Third man involved in Marcus Kauffman death takes plea
By Shavonne Walker
SALISBURY — A third man involved in the 2013 shooting death of volunteer firefighter Marcus “Marco” Kauffman accepted a plea bargain Thursday in a Rowan County court.
Tramel Hart pleaded no contest to felony obstruction of justice. Hart was sentenced to six to 17 months in prison, but because he has spent nearly three years in the county jail awaiting trial, he won’t serve additional time.
In December 2013, Kauffman and his then-pregnant wife, Maryann, had breakfast with his parents and returned to their Chenault Road home to find a vehicle parked nearby.
Rowan County Sheriff’s Office investigators said Khari McClelland and Jaylend Turner went to the house to burglarize it because they figured no one would see them. But a neighbor and a RITA van driver both saw a blue car that they believed to be disabled along Chenault Road.
Marcus Kauffman took his wife to a nearby friend’s house and returned to their home to see if he could help McClelland and Turner. Investigators said McClelland fired a gun and struck Kauffman in the back of the head as he tried to drive away. Kauffman was on the phone with 911 as he attempted to leave.
Authorities have said McClelland and Turner stole Kauffman’s gun and laptop as well as other items. The laptop was tracked to a Statesville home where investigators spoke with Michael Dwayne Teasley, who told them he bought the laptop from a man for $200.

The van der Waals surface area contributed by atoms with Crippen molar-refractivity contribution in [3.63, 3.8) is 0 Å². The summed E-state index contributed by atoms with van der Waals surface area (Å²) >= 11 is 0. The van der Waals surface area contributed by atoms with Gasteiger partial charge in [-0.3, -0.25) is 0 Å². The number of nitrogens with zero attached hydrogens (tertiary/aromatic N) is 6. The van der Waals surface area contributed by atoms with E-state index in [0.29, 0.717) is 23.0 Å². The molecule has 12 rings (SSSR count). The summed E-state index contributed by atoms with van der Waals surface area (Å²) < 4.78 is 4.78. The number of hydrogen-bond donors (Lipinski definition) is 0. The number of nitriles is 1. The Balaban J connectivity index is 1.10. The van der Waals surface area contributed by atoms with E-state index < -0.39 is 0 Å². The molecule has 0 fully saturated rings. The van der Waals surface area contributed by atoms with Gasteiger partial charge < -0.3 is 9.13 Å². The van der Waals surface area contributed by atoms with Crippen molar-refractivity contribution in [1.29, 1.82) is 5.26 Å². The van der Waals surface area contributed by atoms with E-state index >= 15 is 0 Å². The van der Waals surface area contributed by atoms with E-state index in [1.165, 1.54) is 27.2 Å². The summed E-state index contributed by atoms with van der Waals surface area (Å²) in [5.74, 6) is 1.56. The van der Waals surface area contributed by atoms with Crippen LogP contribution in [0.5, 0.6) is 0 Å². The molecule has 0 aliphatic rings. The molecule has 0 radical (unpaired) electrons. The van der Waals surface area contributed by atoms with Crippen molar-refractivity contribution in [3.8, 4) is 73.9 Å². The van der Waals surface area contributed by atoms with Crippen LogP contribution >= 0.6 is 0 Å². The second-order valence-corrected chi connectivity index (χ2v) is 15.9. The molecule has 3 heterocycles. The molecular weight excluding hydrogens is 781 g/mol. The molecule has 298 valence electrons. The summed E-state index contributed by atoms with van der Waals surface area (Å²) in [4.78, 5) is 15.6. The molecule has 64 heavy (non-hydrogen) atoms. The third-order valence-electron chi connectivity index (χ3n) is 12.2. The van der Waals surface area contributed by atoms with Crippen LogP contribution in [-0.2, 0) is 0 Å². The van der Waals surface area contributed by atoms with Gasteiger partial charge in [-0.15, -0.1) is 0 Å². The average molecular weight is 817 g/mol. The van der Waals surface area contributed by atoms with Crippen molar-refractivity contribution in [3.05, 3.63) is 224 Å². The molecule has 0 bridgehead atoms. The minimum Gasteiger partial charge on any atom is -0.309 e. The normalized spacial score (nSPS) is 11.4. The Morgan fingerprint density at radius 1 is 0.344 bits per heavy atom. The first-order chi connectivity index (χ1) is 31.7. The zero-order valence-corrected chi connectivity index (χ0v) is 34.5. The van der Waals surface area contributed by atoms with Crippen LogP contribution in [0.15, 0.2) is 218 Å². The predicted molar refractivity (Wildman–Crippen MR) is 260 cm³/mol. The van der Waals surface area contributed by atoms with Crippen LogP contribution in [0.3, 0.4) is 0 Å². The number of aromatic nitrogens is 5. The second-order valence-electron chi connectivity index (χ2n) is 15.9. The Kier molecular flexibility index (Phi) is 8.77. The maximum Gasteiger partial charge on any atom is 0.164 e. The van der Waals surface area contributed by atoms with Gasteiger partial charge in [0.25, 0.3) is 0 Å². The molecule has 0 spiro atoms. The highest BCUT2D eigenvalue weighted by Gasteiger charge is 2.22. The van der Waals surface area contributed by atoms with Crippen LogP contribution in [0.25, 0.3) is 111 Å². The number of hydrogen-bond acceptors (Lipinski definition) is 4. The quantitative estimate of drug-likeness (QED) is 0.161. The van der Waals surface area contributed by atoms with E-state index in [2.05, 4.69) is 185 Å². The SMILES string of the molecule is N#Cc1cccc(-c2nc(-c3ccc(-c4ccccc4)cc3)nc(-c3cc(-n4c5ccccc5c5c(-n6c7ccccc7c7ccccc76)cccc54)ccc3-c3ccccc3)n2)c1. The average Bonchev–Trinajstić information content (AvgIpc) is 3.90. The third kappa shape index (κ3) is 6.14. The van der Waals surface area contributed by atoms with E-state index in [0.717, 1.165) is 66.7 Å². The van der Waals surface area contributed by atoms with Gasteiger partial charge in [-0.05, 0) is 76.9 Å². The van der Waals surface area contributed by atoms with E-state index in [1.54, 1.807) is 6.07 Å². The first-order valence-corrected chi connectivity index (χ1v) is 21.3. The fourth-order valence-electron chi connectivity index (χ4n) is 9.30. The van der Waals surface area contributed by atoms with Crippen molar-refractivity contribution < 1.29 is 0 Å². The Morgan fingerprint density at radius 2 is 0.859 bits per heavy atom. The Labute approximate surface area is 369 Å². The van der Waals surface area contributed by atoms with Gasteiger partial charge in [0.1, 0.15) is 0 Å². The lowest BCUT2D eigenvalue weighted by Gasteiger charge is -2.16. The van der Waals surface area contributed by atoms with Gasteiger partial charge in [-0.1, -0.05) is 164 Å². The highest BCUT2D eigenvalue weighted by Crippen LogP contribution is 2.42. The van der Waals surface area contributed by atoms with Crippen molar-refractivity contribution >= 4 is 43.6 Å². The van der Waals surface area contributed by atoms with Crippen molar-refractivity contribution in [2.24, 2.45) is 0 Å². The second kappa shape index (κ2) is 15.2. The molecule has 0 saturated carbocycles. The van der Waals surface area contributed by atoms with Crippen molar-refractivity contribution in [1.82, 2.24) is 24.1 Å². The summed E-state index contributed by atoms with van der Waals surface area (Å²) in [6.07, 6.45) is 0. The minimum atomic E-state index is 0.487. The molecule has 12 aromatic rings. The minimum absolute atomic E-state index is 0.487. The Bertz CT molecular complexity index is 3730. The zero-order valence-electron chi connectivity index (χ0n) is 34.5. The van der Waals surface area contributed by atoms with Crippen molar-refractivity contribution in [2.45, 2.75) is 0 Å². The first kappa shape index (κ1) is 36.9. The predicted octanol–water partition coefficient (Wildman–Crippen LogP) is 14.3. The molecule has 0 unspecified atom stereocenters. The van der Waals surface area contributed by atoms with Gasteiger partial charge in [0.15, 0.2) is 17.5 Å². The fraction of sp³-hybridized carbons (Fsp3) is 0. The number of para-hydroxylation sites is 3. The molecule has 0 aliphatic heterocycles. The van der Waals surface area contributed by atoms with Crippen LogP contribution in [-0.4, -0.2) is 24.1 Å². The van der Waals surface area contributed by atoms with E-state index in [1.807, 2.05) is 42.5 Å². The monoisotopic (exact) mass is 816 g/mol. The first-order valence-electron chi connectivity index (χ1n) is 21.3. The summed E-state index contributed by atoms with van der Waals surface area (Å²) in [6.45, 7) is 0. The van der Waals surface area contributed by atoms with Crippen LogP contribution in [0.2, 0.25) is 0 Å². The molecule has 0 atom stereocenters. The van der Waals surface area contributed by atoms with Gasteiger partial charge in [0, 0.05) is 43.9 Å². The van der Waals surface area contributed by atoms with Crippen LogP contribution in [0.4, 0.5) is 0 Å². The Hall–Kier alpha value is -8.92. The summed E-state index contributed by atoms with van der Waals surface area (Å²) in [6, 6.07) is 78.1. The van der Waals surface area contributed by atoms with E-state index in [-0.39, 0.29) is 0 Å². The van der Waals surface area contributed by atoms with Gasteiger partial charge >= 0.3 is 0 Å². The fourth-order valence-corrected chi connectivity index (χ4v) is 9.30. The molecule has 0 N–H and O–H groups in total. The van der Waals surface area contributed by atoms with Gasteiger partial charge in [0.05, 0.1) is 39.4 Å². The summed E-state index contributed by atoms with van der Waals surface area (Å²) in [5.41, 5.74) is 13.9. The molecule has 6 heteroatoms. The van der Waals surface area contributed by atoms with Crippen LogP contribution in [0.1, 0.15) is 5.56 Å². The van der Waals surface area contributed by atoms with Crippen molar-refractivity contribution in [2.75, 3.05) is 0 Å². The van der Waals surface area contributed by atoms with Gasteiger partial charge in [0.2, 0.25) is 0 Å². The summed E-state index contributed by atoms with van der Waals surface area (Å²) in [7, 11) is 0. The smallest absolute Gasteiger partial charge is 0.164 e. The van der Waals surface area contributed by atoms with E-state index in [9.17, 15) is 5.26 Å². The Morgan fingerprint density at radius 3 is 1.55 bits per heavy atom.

McClelland, who was facing the death penalty, pleaded guilty and was sentenced to life in prison in 2016.
Officials said Hart, who is the brother of Khari McClelland, had limited involvement. Hart drove his brother around to help him sell Kauffman’s laptop well after the robbery and shooting.
There was no evidence that Hart drove anyone to or from the scene of the shooting, said Rowan District Attorney Brandy Cook.
Hart is the third of four people involved in the shooting who have been convicted.
Nearly a month ago, Teasley, 28, pleaded guilty to possession of stolen goods and was sentenced to six to 17 months in prison. He was originally charged with being an accessory after the fact of murder.
Teasley, like Hart, was given credit for the 817 days he spent in the Rowan County Detention Center awaiting trial. He was set free because he had spent more time in jail awaiting trial than his six- to 17-month prison sentence.
Hart received credit for 1,038 days spent in custody before posting bond.
Marcus Kauffman’s wife and family supported the disposition of Hart and Teasley’s cases, Cook said.
Contact reporter Shavonne Walker at 704-797-4253.
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